Each year, in September, the governing bodies of the local taxing units decide what services they will provide and how much money they will need. They adopt the unit budget and set the tax rate for the year that will provide the needed revenue.
Taxing units also have the authority to allow partial exemptions. These exemptions reduce the taxable value of qualifying properties. Homestead, Over Sixty-Five, and Disability exemptions are partial exemptions that can be granted at your principal place of residence. They can only be claimed on one piece of property in the state of Texas.
Taxes are calculated by subtracting the value of any exemptions, and the cap value if applicable, from the homestead value of the property and then adding any productivity or non-qualifying value. This result, the taxable value, is then multiplied by the tax rate per $100. The answer is then divided by 100 to arrive at the tax amount for the taxing unit. This process is repeated for each taxing unit.
The Appraisal District identifies property to be taxed, determines its appraised value, whether to grant exemptions, the taxable owner and address, and which taxing jurisdictions may tax the property. For information on Values, Exemptions, Ownership or Address, please contact the Appraisal District during business hours.
Exemptions reduce the taxable value of your property. This lowers your tax amount. Some of these exemptions are:
- Residence Homestead Exemption – available for all homeowners on their residence as long as they lived there on January 1st of the tax year.
- Disabled Person Exemption – available in addition to the homestead exemption to those who qualify according to specific guidelines.
- Disabled Veteran Exemption – available to the Veteran or their surviving spouse. This can be taken in addition to the homestead exemption and is set according to a disability rating. This exemption can be taken on any one property in Texas; it is not limited to the homestead property.
- Age 65 or Older Exemption – available to those homeowners age 65 or older. This can be taken in addition to a homestead exemption.
- Homeowners over the age of 65 or who received the disabled person’s exemption may also arrange for a Tax Deferral on their homestead property. You may choose to defer the collection of taxes if you own and occupy your residence and taxes are delinquent; however, a tax lien remains on the property, and interest of 5% a year continues to accrue.
The chief appraiser is responsible for administering exemption applications. A property owner or the owner’s authorized agent must file any necessary exemption form before May 1 of the tax year.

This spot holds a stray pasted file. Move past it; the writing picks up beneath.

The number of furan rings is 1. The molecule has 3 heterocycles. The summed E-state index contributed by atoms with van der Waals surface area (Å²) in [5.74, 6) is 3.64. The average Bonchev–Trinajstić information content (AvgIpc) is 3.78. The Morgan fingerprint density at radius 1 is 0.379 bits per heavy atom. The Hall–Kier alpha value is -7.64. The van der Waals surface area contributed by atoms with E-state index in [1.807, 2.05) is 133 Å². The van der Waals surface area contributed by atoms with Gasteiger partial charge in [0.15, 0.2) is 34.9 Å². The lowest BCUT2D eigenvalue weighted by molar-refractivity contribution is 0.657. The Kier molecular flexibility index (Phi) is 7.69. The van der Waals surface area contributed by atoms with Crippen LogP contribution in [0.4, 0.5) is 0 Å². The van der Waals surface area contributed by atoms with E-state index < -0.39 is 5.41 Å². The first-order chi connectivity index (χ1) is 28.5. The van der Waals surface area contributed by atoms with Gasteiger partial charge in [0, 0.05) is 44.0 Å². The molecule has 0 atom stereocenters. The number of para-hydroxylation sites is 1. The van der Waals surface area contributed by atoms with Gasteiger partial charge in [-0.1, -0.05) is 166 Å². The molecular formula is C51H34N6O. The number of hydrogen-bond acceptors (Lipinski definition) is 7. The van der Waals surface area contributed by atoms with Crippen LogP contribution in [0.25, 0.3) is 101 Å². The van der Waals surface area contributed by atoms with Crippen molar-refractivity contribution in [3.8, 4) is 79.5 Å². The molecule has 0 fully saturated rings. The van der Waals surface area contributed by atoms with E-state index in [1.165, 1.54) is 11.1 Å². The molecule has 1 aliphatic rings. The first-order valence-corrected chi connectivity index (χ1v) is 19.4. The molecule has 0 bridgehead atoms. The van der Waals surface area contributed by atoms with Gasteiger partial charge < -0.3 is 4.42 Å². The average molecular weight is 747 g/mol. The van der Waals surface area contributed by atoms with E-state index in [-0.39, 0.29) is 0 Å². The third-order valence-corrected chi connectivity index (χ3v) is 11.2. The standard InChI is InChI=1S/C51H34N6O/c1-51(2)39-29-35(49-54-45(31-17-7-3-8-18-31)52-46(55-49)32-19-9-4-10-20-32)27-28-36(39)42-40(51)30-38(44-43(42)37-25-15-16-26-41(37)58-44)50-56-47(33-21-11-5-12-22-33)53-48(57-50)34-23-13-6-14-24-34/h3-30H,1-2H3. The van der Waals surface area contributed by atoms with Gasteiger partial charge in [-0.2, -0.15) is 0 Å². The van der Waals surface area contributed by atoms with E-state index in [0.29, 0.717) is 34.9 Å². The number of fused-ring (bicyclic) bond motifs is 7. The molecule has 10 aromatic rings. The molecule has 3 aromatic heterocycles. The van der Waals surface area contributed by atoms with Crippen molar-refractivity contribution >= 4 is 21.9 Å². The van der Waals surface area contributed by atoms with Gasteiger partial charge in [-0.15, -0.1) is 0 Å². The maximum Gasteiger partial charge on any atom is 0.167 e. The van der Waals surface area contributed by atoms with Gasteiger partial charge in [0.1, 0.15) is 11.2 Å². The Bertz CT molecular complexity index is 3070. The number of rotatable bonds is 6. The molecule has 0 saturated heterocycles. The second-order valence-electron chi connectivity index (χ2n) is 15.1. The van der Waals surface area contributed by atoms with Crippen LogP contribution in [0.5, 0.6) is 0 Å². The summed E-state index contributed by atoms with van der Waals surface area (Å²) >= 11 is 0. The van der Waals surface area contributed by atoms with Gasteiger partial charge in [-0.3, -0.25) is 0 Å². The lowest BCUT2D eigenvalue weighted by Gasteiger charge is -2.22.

Tax statements are mailed each October of the Tax year and are due on receipt. In order to be timely, payment of taxes must be postmarked before the specified date. Taxes are delinquent on February 1 of each year and subject to penalty and interest, and subject to possible lawsuit.
Failure to receive a tax statement does not affect the validity of the tax, penalty, interest, due date, the existence of a tax lien, or any procedure instituted to collect a tax.
State law automatically places a tax lien on property January 1 of each year to ensure that the taxes are paid. However, the lien is not enforced so long as the taxes are paid before the due date. Any applicable penalties and interest are applied if unpaid after the due date.
The person who owned the property on January 1 of the tax year is personally liable for the tax, even if he/she sold the property during the year. However, the tax lien follows the property.
If your property taxes are paid by a mortgage company and you receive a tax statement, contact your mortgage company to verify payment.
No. Your current taxes may paid separately by entity. We will also accept current tax payments of any amount after statements are mailed and prior to the delinquency date. There are several options for payment of delinquent taxes. Please contact our office for details.
4-Payment Option: (This option applies only to property the person occupies as a residence homestead and only to those persons who are considered disabled under SSI) If, before January 1st of the current tax year, you are disabled or 65 years of age and are qualified for the OVER 65 or DISABLED HOMESTEAD EXEMPTIONS, you may make your payments in four equal installments without incurring penalty and interest, if paid in the following manner:
- 1st payment due by January 31
- 2nd payment due by March 31
- 3rd payment due by May 31
- 4th payment due by July 31
A tax certificate is a certified document showing all delinquent taxes and may include current taxes. If delinquent, the certificate shows penalties and interest that are due according to tax records. The fee to obtain a certificate is $10.00 per certificate; prepayment is required.